The morning flushed upon our sight,
From deeper springs of purer light;
“ And while they are keeping
And, ribbon-diademed, she reigns,
Commanding in an unknown tongue
To fondle all things doth she choose,
And when she gets, what some one sends, A trifling gift of tiny shoes,
She kisses both as loving friends ;
0, from a soul suffused with tears
Of trust thou mayst be spared the thorn Which it has felt in other years,
Across the morn our Loril was born,
AUGUSTUS JULIAN REQUIER.
O, THOSE little, those little blue shoes !
O the price were high
That those shoes would buy,
For they hold the small shape of feet
That, by God's good will,
Years since, grew still,
And O, since that baby slept,
With a tearful pleasure,
That little dear treasure,
For they mind her forevermore
And blue eyes she sees
Look up from her knees
As they lie before her there,
A little sweet face
That's a gleam in the place, With its little gold curls of hair.
But evermore the halo
Of angel-light increased,
That folds some fairy feast.
Our darling bud upcurled,
White Rose of all the world.
THE MOTHER'S HEART.
Our Rose was but in blossom,
Our life was but in spring, When down the solemn midnight
We heard the spirits sing, "Another bud of infancy
With holy dews impearled !” And in their hands they bore our wee
White Rose of all the world.
When first thou camest, gentle, shy, and foud,
My eldest born, first hope, and dearest treasure, My heart received thee with a joy beyond
All that it yet had felt of earthly pleasure ; Nor thought that any love again might be So deep and strong as that I felt for thee. Faithful and true, with sense beyond thy years,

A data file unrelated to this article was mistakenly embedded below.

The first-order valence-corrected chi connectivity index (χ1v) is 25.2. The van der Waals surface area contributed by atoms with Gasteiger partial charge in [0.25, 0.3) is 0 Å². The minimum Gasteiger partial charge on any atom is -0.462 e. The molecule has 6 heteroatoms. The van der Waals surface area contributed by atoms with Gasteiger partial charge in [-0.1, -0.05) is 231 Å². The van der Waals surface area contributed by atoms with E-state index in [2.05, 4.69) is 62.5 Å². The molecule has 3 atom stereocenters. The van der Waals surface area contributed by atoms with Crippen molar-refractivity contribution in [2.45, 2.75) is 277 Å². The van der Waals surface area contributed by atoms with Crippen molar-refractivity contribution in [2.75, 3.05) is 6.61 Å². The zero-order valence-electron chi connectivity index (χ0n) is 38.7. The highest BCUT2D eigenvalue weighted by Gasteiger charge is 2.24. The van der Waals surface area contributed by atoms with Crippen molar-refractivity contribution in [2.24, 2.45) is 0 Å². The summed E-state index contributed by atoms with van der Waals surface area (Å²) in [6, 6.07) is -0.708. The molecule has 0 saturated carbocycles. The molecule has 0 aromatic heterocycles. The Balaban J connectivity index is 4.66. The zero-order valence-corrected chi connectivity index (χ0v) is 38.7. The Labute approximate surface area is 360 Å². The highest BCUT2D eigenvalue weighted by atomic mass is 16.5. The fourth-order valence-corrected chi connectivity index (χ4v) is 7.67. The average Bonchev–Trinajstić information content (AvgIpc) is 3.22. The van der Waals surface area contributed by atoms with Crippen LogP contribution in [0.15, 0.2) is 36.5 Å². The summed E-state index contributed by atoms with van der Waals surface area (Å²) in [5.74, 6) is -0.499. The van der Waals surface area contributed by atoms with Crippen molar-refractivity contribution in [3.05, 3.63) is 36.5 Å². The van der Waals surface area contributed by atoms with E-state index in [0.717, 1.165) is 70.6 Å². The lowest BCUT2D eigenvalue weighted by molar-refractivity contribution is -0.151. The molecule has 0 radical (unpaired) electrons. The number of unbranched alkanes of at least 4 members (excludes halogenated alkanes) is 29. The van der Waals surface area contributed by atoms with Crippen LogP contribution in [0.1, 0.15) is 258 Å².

And natural piety that leaned to heaven ; Wrung by a harsh word suddenly to tears,
Yet patient to rebuke when justly given; Obedient, easy to be reconciled, And meekly cheerful ; such wert thou, my
You scarce could think so small a thing
Could leave a loss so large ;
From dawn to sunset's marge.
CAROLINE E. NOKON.
Not willing to be left -- still hy my side, And proud the lifting of thy stately head, Haunting my walks, while suminer-day was And the firm bearing of thy conscious tread.
dying; Nor leaving in thy turn, but pleased to glido
Different from both ! yet cach succeeding claim Through the dark room where I was sadly
I, that all other love had been forswcaring, lyiug;
Forth with admitted, equal and the same; Or by the couch of pain, a sitter meek,
Nor injured either by this love's comparing, Watch the dim eye, and kiss the fevered cheek.
Nor stole a fraction for the newer call,
But in the mother's heart found room for all ! O boy ! of such as thou are oftenest made